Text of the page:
Manufacturing growth, while still strong, slowed some in June as producers said they worried about the impact of U.S. trade tariffs and global trade wars.

The monthly Mid-America Business Conditions Index, produced by Creighton University, tracks factory conditions in Minnesota and eight other central states. Results for June showed the growth index at 61.8, down from an unusually robust 67.3 in May but still far above the neutral growth 50.

Minnesota's index fell to 58.8 from 64.2 in May, putting it seventh among the nine states surveyed.

Factory leaders in June said they experienced slower growth in product orders, employment, confidence levels and trade, while simultaneously realizing a surge in wholesale prices. On the plus side, producers expanded inventories in June.

"Despite trade tensions and skirmishes, healthy profit growth, still-low interest rates, and lower tax rates, supported a robust business confidence," said Creighton Economic Forecasting Group Director Ernie Goss.

Economists noted that plant managers remained somewhat optimistic despite questions about how new U.S. trade tariffs and retaliation from U.S. trade partners in China, Canada, Mexico, Japan and Europe might impact business in the future.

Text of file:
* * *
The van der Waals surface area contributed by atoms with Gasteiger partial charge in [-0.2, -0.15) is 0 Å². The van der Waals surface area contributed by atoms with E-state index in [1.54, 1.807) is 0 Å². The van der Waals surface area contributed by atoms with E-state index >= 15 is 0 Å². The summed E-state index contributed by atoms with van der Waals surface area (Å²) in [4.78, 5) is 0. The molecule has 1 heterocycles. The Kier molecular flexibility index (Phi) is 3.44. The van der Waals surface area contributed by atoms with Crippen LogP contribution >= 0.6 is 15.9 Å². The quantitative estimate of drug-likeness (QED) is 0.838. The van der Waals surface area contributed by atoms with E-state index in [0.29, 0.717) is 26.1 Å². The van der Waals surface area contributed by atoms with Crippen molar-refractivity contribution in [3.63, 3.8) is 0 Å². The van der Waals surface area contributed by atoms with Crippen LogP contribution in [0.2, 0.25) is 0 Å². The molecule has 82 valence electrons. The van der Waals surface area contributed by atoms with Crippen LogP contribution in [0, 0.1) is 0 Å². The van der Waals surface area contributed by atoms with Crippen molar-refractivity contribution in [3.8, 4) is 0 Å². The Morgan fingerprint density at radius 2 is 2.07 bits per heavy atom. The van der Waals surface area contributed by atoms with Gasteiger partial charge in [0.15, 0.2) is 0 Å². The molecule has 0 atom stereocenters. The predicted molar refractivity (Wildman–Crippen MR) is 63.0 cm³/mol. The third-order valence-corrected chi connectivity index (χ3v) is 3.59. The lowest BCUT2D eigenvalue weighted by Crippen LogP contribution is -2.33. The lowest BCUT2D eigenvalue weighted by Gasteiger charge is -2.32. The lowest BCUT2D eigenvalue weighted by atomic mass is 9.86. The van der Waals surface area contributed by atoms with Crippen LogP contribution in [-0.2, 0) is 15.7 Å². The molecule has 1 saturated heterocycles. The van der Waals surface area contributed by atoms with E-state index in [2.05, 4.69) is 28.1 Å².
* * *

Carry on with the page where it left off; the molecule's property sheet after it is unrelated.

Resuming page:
The manufacturing confidence index fell to 59.8 in June from 66.3 in May for the region, which also includes North Dakota, South Dakota, Iowa, Missouri, Kansas, Nebraska, Oklahoma and Arkansas.

"The regional economy continues to expand at a very healthy pace with manufacturing growth of approximately 2.5 percent over the past 12 months," Goss said. "However, I expect expanding tariffs, trade restrictions and rising oil prices to slow growth and push inflation into a range leading to more aggressive Federal Reserve rate hikes."

Minnesota Trade Office officials estimate that new retaliatory tariffs that went into effect Sunday will cost Minnesota producers alone an extra $640 million in taxes per year. The impact is expected to be biggest on companies that export iron ore, pork, soybeans and other grains and cereals.

The possible clouds on the horizon come after a spring that brought some of the strongest manufacturing growth in years. Creighton's May regional index hit its highest level in 14 years.

Monday's regional report also precedes corporate earnings reports that are due out later this month from manufacturing dynamos such as 3M, Pentair, Polaris, Graco and Sleep Number.

In a separate report issued Monday, the Institute of Supply Management found that the June index for U.S. factories rose slightly in June to 60.2 from 58.7 percent in May.

The slight uptick came as U.S. factories saw increases in production, supply deliveries and exports, even as total new orders and employment dipped. In all, 17 of 18 manufacturing industries grew during June, led by textiles, wood, nonmetal minerals, printing, electrical equipment and appliances and fabricated metals.